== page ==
Because Caesar's clemency had resulted in his murder, the Second Triumvirate reinstated the practice of proscription, abandoned since Sulla. It engaged in the legally-sanctioned murder of a large number of its opponents to secure funding for its forty-five legions in the second civil war against Brutus and Cassius. Antony and Octavius defeated them at Philippi.

Gaius Julius Caesar Octavianus, Caesar's adopted heir.Afterward, Mark Antony formed an alliance with Caesar's lover, Cleopatra, intending to use the fabulously wealthy Egypt as a base to dominate Rome. A third civil war broke out between Octavian on one hand and Antony and Cleopatra on the other. This final civil war, culminating in the latter's defeat at Actium, resulted in the permanent ascendancy of Octavian, who became the first Roman emperor, under the name Caesar Augustus, a name that raised him to the status of a deity.

Julius Caesar had been preparing to invade Parthia, the Caucasus and Scythia, and then march back to Germania through Eastern Europe. These plans were thwarted by his assassination. His successors did attempt the conquests of Parthia and Germania, but without lasting results.

Julius Caesar was the first historical Roman to be officially deified. He was posthumously granted the title Divus Iulius or Divus Julius (the divine Julius or the deified Julius) by decree of the Roman Senate on 1 January 42 BC. Though his temple was not dedicated until after his death, he may have received divine honors during his lifetime: and shortly before his assassination, Mark Antony had been appointed as his flamen (priest). Both Octavian and Mark Antony promoted the cult of Divus Iulius. After the death of Antony, Octavian, as the adoptive son of Caesar, assumed the title of Divi Filius (son of a god).


Why did Caesar's conquer Gaul?

Some allies of the Romans in Gaul (modern France and Belgium) were defeated by Germanic tribes. This was used by Caesar as a pretext to intervene in Gaul and to begin its conquest. Caesar was a remarkable general. [8] He successfully defeated the Germanic tribes after he went north. The Gaul in the North and West were alarmed by the appearance of Romans and they began to form defensive alliances. These alliances were interpreted by Caesar as a threat to Rome even though this may not have been the case.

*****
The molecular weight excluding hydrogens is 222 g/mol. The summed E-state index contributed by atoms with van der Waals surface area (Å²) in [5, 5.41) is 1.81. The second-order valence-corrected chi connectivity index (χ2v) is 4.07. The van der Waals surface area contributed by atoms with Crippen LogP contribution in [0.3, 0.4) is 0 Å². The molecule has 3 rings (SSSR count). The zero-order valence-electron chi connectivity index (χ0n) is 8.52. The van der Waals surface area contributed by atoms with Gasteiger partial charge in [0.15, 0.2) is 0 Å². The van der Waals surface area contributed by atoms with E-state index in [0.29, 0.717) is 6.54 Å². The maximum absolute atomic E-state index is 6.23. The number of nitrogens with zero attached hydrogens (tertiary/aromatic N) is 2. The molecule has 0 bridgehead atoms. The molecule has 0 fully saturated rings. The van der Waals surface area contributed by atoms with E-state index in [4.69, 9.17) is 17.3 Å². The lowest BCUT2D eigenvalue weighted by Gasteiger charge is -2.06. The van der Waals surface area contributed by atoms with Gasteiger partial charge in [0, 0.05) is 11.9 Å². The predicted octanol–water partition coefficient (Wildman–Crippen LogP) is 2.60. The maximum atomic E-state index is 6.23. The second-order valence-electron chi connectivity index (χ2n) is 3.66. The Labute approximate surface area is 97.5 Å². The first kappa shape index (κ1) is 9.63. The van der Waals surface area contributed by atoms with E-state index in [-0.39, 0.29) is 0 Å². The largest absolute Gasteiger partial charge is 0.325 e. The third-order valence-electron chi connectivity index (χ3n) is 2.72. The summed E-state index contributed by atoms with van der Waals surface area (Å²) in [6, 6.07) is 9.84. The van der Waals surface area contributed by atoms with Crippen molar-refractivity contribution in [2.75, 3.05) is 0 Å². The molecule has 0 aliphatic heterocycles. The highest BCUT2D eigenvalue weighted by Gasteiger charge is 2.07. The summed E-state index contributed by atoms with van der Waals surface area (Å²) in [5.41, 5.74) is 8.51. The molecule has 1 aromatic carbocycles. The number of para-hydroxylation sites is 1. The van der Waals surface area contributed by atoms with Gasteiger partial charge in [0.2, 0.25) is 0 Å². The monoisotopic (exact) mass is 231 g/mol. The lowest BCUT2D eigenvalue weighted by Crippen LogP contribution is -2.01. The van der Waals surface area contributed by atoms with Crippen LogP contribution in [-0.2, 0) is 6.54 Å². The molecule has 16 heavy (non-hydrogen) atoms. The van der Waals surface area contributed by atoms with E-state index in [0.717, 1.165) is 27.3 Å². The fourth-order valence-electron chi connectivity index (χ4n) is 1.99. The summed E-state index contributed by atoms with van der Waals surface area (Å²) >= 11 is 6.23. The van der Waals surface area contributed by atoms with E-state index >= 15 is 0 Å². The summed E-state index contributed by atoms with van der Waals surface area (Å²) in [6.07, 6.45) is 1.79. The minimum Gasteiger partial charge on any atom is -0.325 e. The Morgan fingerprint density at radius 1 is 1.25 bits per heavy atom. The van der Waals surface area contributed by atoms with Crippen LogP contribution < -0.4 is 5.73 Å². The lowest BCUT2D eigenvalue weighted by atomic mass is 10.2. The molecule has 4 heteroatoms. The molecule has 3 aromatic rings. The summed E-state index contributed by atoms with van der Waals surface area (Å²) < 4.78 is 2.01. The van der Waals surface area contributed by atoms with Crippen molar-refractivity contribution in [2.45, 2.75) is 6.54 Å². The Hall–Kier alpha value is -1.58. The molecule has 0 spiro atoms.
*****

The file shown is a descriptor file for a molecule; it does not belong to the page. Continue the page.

He ordered his legions to march to the far north of Gaul and he conquered much of the area. He also extended Roman influence into the south-west. Caesar had begun the conquest of Gaul without the sanction of the Senate and many regarded his campaign as an illegal war. At a conference in Lucca in 55 BCE, Caesar's consulship was extended. In addition to extending his consulship, Caesar was in charge of Gaul for another five years.


What Are Some Bad Things About Julius Caesar?

Caesar's critics were unhappy with how much power he amassed and for other things such as the fact that he distributed land among the poor. Aristocratic Romans did not like Caesar, and other Roman politicians resented his power.

Very few leaders have had the unanimous support of their people, and Julius Caesar was no exception. Though he was an extremely successful military leader and politician — consolidating power, defeating Roman enemies and gaining territory abroad — he had his detractors. Of course, the bad things about Caesar are a matter of perception. He was extremely unpopular among aristocrats due to some of his policies, which favored the poor and therefore angered wealthy Romans. Caesar's success at gaining and consolidating power also led some to suspect he was trying to become a king in Rome: this is something that was not supported by the political system and public opinion of the time.


Caesar the Not So Good Leader

While Caesar certainly had many positive qualities and did many things that made him a good leader, there's an equally long list of things that make him a not so great leader. For starters, Caesar managed to become consul through a shady political alliance with two other Roman politicians, Crassus and Pompey. Called the First Triumvirate, the three men manipulated the Senate to get what they wanted. Even though the land reforms passed during Caesar's time as consul were beneficial to many Romans, the way he forced them through the Senate were not exactly legal. When he realized things weren't going the way he wanted, Caesar started a riot in Rome and then took advantage of the mayhem to pass the laws.

Caesar knew that as long as he was still a public servant, he could never be brought to trial for the illegal things he did. Despite his impressive work as a governor of Gaul, the Senate decided to take away his official title, effectively removing him from public service and opening the door for his prosecution. Instead of returning to Rome as a private citizen, like the Senate had asked, Caesar decided to go to war. Through some impressive political and military maneuvering, Caesar managed to conquer Rome. While this sounds like a positive aspect of his leadership, his actions ultimately hurt him in the end.